- Before you quit your job to make YouTube videos full time, you should string together a few months where you earn enough money doing it to meet your financial needs, Ben Sullins, who runs a YouTube channel about Tesla and electric vehicles, said.
- And you should be able to hit that goal without having to make videos at an unsustainable pace, Sullins said.
- Sullins has over 200,000 subscribers, and his videos have received more than 38 million views.
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If you want to become a full-time YouTube creator, quitting your job to focus entirely on your videos won’t guarantee success. Just because you have more time for filming and editing, it doesn’t mean people will want to watch the result, Ben Sullins, who makes YouTube videos about Tesla and electric vehicles, said.
When you start off, “you probably don’t know what your audience wants,” Sullins said in an interview with Business Insider. “But once you start to have a few videos that do well, those are all just little beacons to help you focus in on what is really valuable that you can bring to the conversation.”
Sullins quit his job as the chief data officer for the online-education company Pluralsight in 2016 to make online courses focused on data and business. He also began making YouTube videos, many of which offered advice on using data software like Tableau and Microsoft Excel. One video, titled “What Is the Monthly Cost of a Tesla?” received far more views than the others — it’s his biggest hit to date — and suggested he had found a promising niche. Since then, Sullins has focused the vast majority of his work on Elon Musk’s automaker.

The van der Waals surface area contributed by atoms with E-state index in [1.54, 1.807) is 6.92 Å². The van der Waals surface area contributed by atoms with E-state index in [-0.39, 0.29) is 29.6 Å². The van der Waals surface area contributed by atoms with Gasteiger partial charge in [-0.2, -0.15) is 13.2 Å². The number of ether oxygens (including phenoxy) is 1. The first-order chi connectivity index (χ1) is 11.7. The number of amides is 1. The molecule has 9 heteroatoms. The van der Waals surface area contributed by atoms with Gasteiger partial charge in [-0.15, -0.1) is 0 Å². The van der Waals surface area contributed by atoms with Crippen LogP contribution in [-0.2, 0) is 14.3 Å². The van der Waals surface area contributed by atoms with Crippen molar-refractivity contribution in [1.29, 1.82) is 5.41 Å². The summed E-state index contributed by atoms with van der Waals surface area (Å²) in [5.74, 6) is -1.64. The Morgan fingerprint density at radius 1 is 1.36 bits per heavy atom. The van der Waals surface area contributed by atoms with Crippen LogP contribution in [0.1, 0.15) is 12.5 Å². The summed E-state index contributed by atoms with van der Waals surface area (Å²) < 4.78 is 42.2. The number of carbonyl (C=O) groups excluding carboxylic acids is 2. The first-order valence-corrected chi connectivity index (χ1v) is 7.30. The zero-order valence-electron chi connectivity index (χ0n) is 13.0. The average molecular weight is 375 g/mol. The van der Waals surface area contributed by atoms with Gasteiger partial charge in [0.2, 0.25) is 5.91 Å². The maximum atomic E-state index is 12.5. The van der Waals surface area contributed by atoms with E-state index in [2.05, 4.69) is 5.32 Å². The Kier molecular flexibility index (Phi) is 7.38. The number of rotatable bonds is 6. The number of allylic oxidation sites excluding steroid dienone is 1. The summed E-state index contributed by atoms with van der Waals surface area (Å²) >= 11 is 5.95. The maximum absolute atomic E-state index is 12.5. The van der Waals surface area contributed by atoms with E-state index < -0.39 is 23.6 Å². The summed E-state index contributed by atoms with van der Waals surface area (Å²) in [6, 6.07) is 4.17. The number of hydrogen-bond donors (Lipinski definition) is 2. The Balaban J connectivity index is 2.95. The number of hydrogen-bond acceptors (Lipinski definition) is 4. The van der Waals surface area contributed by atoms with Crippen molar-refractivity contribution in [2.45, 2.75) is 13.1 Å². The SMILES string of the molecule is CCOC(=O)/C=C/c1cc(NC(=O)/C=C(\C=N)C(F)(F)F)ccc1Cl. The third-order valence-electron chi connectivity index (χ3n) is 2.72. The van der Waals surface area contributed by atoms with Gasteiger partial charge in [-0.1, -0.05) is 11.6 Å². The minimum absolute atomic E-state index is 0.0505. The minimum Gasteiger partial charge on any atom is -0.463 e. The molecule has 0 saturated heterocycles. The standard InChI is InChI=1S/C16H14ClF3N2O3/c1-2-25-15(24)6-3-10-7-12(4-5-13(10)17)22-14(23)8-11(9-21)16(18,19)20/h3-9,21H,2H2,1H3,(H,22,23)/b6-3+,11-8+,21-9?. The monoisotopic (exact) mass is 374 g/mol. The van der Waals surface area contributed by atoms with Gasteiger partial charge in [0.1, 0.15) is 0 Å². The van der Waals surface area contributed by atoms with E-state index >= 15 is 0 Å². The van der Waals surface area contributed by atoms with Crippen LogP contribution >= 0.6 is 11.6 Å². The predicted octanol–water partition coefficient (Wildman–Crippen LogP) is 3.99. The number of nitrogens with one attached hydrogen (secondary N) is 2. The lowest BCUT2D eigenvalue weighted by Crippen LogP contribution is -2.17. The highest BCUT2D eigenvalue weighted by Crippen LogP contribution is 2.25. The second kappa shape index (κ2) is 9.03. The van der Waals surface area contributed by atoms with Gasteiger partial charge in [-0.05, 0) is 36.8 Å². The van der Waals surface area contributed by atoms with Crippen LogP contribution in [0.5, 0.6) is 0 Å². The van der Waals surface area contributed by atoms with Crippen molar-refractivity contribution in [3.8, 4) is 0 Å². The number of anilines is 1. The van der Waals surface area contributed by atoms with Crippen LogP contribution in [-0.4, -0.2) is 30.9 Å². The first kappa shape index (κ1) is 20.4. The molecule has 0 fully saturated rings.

“Spending my whole career in data, the thing you tend to do is you look for the signal in the noise,” Sullins said. “And to me, that was a strong signal.”
In summer 2018, Sullins dropped the online courses and started working on YouTube full time.
“It took me a year and a half, or a little over that, to get to that point,” he said. “It’s just been kind of a wild ride ever since.”
His channel now has over 200,000 subscribers, and his videos have racked up more than 38 million views.
The key metric for knowing when you can ditch your 9-to-5 is consistency, Sullins said. Don’t take the plunge before you can string together a few months in which you’re earning enough off of videos to live. And don’t do it if you’re hitting that mark by pumping out content at a pace you won’t be able to sustain for long.
“It’s easy to just kill yourself and be like, ‘Yay, I made some money,'” Sullins said. “But you can’t keep that up forever.”
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